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Elizabeth 1 and Nonsuch Palace – Part 1
This presentation started out as a short talk on the connection between Elizabeth 1 and a Royal Palace which I believe has relevance to a painting which hangs in Hampton Court Palace. This painting which I called the Pregnancy Portrait was the subject of my previous presentation. If you haven’t seen it do take a look. It is a beautiful and mysterious work and there is much still to be discovered about it.
As I researched it I became fascinated by the Palace itself and its history so I have divided the presentation into two. Part 1 is about the Palace and those who built and used it including Elizabeth. Part 2 is about some very special features of the garden.
Sadly the building no longer exists and details were known to only a few, by way of a couple of paintings and some written descriptions of those who had visited it.
Let me take you on a journey
In the late 1530’s Henry VIII planned a great hunting estate containing a palace which linked with Hampton Court, so that as he grew older and more infirm he wouldn’t have to undergo the discomfort of long journeys on horseback to indulge his favourite sport. It was also built to celebrate the birth of his longed for son Edward on 21 December 1537.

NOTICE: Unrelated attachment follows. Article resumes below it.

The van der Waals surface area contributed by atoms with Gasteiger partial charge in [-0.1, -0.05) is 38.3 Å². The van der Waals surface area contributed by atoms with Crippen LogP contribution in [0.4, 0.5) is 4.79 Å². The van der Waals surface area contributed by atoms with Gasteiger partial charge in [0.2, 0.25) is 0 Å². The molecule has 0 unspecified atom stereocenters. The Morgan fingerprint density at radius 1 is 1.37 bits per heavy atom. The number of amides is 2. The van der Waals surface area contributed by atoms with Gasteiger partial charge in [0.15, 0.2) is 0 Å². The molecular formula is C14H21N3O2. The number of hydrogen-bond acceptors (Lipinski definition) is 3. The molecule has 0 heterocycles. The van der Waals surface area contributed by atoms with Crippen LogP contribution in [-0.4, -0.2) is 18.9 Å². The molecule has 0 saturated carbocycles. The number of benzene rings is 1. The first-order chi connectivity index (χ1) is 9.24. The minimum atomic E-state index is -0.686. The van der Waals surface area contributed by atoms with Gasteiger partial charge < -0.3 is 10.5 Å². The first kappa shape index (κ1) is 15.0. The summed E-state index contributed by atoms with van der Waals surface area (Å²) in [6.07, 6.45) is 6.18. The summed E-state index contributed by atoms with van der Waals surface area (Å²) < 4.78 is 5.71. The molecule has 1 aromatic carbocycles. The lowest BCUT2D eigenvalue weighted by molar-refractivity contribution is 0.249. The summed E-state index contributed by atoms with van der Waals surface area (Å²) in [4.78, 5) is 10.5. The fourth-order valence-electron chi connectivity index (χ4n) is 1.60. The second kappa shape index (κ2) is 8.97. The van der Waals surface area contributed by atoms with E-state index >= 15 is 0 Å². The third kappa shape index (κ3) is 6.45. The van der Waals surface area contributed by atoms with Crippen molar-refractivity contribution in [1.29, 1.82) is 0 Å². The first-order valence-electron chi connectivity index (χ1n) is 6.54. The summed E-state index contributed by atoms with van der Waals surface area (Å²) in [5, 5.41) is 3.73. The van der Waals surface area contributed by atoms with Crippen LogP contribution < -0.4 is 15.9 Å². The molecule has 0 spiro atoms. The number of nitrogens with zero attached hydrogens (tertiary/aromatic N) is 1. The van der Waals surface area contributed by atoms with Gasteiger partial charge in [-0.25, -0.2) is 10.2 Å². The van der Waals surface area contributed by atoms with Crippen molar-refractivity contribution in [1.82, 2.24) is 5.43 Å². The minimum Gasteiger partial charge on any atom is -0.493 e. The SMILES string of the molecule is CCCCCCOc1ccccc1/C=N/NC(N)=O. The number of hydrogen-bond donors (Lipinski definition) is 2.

Above all else it was a vanity project. The aim being to produce a palace to rival anything in Europe in particular the Palace of Versailles which was being built at the same time. It was to become an emblem for the Tudor dynasty. An earthly link between Henry the man and Henry close to deity in his role as head of the church.
Below is a map of Surrey from that period. The city of London is top right and Hampton Court can be seen at the bend of the river. To the south east can be seen the village of Ewell.
Henry chose the manor of Cuddington at the foot of the North Downs. Both the clean air from the Downs and the abundant water nearby made the site attractive. The owners of the local manor house were evicted and the village including the church was razed to the ground. The nearby Merton Priory was suppressed a week before building began, dismantled and the stones used to build the foundations of the new building.
In all Henry had gained 2000 acres of land. On the site of Cuddington was built a Royal Palace so splendid that no other place could match it. It was called Nonsuch. Work started on the Palace on 22 April 1538, when an army of workmen started totally clearing the site.
The building work took about 9 years, employed an estimated 500 workmen and after just 7 years had cost £24,536 (about £10.3m at today’s prices). This was much more than Hampton Court Palace which cost approx £16,000 and was about 3 times the size of Nonsuch.
Our knowledge of the palace comes from a number of sources.
- The written accounts of several visitors during the 16th and 17th centuries, among them
Anthony Watson rector of Cheam 1580’s.
William Campden 1586.
Paul Hentzer 1598
Thomas Platter 1599
- Paintings and engravings of the building.
This is an engraving by Joris Hoefnagel made of an earlier painting. Looking north.
This is part of a map of Surrey drawn by John Speed in 1627. In the top right hand corner is a drawing of Nonsuch. Which is more of a cartographer’s impression than an artistic one.